• Tue. Jul 23rd, 2024

Managing Partner Zack Ellison of A.R.I. Talks to Us about Venture Debt For Startups


The venture capital industry in America has faced more than its fair share of ups and downs.

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From early exit by start-up founders to critics slamming the industry, calling it a big Ponzi Scheme.

The entree of venture debt as a primary source of finance has not been an easy one.

A few investment fund managers are making a go of this and are bringing a new lease of life into the space.

Venture capital has become one of the cornerstones of the American economy.

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Start-ups now have the bleeding edge and leverage required to scale through the various problems that are a part of the cycle.

With venture debt, all kinds of advantages now exist and this oft-forgotten funding method expands the liquidity options available.

It also allows for a longer growth cycle, improved balance sheets, stronger equity bias and thus increase the odds for innovators who are ready to change the world.

We had a pow-wow with Zack Ellison who is the Managing General Partner at Applied Real Intelligence (A.R.I) LLC, a Venture Investment Firm about venture debt, A.R.I’s DEI council, the impact

of the Venture Capital on the American economy, and the whole nine yards of issues within and outside the venture finance industry.

We believe his insights will pave the way for a greater understanding of the power of venture debt and how the industry will evolve and adapt in the future.

Zack Ellison,MBA,MS,CFA,CAIA Managing General Partner at Applied Real Intelligence LLC (“A.R.I.”), a Venture Debt Investment Firm

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  • What is venture debt?

The huge benefit of venture debt for founders is that it helps them keep ownership of the companies they have built.

Venture debt is broadly defined as the issuance of term loans to venture-backed companies.

Unlike traditional bank lending, venture debt is available to companies that do not have positive cash flows or significant assets to use as collateral.

Venture debt typically consists of loans, with an original maturity of less than five years, that are combined with equity warrants valued at 5% to 10% of the notional value of the debt.

Venture debt complements, and rarely substitutes for, funding provided by equity investors.

Loans are customarily made three to nine months following a Series B, Series C, or later equity financing round to companies that have already received institutional funding, typically in excess of $15 million over multiple equity financing rounds.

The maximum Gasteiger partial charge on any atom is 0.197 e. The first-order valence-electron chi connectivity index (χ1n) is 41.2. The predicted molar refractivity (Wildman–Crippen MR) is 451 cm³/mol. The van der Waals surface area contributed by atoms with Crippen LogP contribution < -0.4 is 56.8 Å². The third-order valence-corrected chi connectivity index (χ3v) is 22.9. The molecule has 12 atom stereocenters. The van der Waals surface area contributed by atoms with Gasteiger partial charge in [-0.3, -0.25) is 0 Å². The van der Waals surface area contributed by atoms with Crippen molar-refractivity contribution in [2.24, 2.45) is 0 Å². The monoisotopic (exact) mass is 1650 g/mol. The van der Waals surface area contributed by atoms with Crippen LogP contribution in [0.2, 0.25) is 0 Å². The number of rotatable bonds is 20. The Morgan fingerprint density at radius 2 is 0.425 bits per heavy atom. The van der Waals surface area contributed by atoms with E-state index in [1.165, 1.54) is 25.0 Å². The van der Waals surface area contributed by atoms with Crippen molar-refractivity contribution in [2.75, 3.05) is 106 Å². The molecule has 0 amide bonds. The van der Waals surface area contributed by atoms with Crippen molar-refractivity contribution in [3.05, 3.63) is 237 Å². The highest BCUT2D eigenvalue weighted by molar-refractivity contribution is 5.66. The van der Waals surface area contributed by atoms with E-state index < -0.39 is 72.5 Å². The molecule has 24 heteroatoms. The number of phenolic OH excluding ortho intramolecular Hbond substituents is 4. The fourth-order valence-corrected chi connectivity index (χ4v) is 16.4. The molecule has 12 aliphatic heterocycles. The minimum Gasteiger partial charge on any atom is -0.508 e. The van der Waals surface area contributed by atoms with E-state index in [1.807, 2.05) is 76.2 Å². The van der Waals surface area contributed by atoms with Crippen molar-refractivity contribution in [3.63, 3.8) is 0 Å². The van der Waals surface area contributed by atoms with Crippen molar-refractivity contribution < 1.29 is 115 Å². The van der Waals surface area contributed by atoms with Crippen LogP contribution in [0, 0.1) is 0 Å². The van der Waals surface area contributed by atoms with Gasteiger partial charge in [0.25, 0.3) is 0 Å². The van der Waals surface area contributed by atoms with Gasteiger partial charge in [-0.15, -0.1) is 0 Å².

Startups at this stage have already received four to six rounds (i.e., angel, pre-seed, seed, Series A, Series B, Series C) of funding over the previous five to ten years.

A.R.I. believes that investing in companies that have reached the growth or expansion stage (typical of Series B and Series C companies) provides the most attractive risk-adjusted investment return.

At this stage, companies are generating revenues and free cash flow that are ample to support debt on a standalone basis.

Additionally, sponsor-backed companies have a reduced risk profile attained through the deep vetting and due diligence processes performed by institutional investors over a period of many years.

Benefits confer to both the underlying borrower and the borrower’s existing equity investors – including the VC firms that have previously funded the borrower – principally by offering a minimally-dilutive and cheaper alternative to equity financing.

The founding teams and their early investors are not meaningfully diluted out of their positions.

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  • Please, can you tell us about your diversity, equity, inclusion, and investment (DEI) council?

A.R.I.’s mission is to democratize access to capital for all types of early-stage founders, including women, people of color, and other underrepresented groups.

Company founders are not served efficiently or equitably by the existing venture capital ecosystem.

Less than 3% of venture capital funding goes to women and other underrepresented groups, which make up approximately 70% of the U.S. population.

Vast wealth is quickly being created in technology-enabled companies and sectors but only a very small percentage of people are taking part in this boom – the rest are being “boxed out” by the structure of the current ecosystem.

Those who do not take part in this 4th industrial revolution will never be able to catch up economically.

Massive segments of the population, predominantly women and people of color, will be permanently disadvantaged.

Therefore, creating access to capital and wealth creation opportunities must be done now before irrevocable harm occurs and inequality is made permanent.

A.R.I. prioritizes diversity, equity, and inclusion (“DEI”) in our investment mandate and aims to democratize the availability of minimally dilutive capital and “do well while doing good” by unlocking the massive economic potential in underserved segments of the market.

We believe that the best idea should win but that can only occur if every idea is heard. We are committed to making that happen.

A.R.I.’s Diversity, Equity, & Inclusion Investment Council (“DEI Investment Council”) was a natural result of our mission to democratize access to capital.